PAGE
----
BUS208: Principles of Management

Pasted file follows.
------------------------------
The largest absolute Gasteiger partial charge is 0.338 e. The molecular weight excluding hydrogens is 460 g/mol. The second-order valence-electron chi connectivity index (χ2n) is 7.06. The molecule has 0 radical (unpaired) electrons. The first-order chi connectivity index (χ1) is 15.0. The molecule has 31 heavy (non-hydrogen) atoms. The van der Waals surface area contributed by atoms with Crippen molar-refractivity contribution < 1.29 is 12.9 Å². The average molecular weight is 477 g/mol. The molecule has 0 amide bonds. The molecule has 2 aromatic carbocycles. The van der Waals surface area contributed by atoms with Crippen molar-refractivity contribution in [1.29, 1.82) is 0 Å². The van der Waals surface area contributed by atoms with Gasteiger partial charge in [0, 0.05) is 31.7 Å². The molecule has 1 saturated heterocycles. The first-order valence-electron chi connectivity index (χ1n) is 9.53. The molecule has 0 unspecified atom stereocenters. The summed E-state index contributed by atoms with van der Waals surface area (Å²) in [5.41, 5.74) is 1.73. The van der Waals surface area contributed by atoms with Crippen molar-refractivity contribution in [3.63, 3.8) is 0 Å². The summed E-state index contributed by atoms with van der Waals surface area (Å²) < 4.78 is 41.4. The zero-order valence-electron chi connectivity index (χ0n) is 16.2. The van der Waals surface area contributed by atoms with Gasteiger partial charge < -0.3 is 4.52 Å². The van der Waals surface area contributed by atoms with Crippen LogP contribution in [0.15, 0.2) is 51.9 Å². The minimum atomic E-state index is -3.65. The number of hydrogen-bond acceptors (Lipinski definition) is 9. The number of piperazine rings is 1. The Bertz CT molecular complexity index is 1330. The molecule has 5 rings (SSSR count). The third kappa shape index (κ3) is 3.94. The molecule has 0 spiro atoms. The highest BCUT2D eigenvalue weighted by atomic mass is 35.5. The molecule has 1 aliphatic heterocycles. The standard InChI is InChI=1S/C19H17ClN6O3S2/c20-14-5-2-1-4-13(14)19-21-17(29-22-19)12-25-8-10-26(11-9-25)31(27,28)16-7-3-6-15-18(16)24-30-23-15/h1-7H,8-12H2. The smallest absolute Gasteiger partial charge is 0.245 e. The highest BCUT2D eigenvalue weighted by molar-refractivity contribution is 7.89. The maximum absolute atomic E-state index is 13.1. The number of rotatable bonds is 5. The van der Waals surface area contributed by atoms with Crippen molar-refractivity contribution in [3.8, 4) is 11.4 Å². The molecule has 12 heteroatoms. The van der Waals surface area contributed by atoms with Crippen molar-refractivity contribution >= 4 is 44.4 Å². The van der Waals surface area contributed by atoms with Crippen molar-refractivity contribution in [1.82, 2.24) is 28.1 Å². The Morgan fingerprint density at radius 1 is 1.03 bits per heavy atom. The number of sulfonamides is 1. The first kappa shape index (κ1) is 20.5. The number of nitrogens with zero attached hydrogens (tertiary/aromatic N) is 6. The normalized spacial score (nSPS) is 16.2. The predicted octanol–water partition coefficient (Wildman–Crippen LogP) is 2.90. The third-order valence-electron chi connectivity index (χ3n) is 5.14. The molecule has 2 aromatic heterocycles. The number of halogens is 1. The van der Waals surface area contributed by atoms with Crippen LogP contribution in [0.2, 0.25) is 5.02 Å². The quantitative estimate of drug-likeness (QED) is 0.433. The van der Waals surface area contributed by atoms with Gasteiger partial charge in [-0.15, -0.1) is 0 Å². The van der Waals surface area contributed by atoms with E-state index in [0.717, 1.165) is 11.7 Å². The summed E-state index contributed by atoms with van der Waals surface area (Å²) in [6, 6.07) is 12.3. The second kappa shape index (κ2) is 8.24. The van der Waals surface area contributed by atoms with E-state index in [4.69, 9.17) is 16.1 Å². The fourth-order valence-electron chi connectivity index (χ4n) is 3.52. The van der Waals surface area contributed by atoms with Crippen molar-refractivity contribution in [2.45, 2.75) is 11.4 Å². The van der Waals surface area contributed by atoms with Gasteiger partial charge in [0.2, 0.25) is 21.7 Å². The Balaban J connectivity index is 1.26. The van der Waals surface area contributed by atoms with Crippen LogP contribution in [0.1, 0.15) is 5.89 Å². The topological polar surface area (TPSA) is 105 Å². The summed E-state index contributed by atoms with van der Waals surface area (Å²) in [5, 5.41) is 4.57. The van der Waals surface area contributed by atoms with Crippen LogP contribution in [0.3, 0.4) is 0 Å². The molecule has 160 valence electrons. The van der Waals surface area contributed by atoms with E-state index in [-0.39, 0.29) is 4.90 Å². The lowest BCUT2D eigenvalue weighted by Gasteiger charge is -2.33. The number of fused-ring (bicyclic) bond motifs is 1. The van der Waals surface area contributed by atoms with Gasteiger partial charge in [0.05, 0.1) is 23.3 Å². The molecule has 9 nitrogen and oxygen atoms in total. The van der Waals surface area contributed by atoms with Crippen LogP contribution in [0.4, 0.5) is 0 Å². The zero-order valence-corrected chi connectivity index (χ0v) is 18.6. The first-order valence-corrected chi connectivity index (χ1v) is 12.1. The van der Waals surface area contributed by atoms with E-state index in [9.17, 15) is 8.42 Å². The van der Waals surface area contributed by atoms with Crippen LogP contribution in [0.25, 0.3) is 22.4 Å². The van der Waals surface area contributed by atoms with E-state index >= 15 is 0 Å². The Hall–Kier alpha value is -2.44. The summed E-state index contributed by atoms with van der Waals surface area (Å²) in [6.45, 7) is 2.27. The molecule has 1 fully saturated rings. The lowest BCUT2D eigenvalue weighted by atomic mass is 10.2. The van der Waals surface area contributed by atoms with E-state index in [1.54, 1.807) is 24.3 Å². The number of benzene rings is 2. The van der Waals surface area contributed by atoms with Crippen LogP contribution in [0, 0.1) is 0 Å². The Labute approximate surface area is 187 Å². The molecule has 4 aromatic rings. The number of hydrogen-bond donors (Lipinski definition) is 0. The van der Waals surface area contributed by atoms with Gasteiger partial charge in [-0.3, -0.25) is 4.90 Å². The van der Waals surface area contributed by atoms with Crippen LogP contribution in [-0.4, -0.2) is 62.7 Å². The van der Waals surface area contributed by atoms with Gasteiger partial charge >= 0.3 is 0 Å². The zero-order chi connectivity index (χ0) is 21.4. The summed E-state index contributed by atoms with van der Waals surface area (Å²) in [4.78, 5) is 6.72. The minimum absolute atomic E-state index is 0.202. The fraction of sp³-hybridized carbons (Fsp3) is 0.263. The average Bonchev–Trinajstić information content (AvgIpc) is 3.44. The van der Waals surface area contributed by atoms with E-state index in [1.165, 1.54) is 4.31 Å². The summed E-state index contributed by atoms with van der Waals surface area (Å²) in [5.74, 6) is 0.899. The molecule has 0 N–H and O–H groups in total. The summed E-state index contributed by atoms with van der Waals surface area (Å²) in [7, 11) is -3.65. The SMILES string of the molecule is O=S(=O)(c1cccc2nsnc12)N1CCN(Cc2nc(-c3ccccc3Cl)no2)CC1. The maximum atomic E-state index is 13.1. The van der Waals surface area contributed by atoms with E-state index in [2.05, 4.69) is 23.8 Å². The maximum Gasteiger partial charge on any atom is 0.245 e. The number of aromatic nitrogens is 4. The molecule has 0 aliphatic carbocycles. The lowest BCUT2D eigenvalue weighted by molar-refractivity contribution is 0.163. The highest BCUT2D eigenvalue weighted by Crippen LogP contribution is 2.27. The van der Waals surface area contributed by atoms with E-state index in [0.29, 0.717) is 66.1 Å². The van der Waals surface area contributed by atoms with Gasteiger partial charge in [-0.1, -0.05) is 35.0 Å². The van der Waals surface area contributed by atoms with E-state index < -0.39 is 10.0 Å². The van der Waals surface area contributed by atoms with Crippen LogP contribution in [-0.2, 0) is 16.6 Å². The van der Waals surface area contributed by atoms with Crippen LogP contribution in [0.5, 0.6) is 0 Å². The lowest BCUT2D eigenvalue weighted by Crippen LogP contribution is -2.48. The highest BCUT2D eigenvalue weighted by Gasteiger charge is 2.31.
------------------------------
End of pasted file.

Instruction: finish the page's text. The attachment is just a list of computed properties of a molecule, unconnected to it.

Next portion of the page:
Management began to materialize as a practice during the Industrial Revolution, as large corporations began to emerge in the late 19th century and developed and expanded into the early 20th century. Many large corporations during the early 1900s did not have any competition and thus dominated their industries. At the time, each employee was seen as a cog in a wheel – a useful yet expendable part of a business’s operation. But the development of the assembly line in the 1910s and 1920s and the attendant automation of production processes drove changes in management strategy and required businesses to rethink how they managed their resources (i.e. their people, finances, capital, and tangible assets). The fundamental concepts of modern management were famously explored by Frederick Winslow Taylor, an American engineer who wrote The Principles of Scientific Management. Published in 1911 and based on research conducted by Taylor, the book’s analysis aimed to couple the efficiency needs of a business with the specialized talents of its employees. Taylor’s conclusion was that employees are almost always driven by the desire to earn money. Because businesses at the time had very little production capacity, the principles of management aimed toward driving sales by enticing employees with more money for increased production. As such, modern management’s focus was on producing as much product as possible to meet consumer demand for goods and services.
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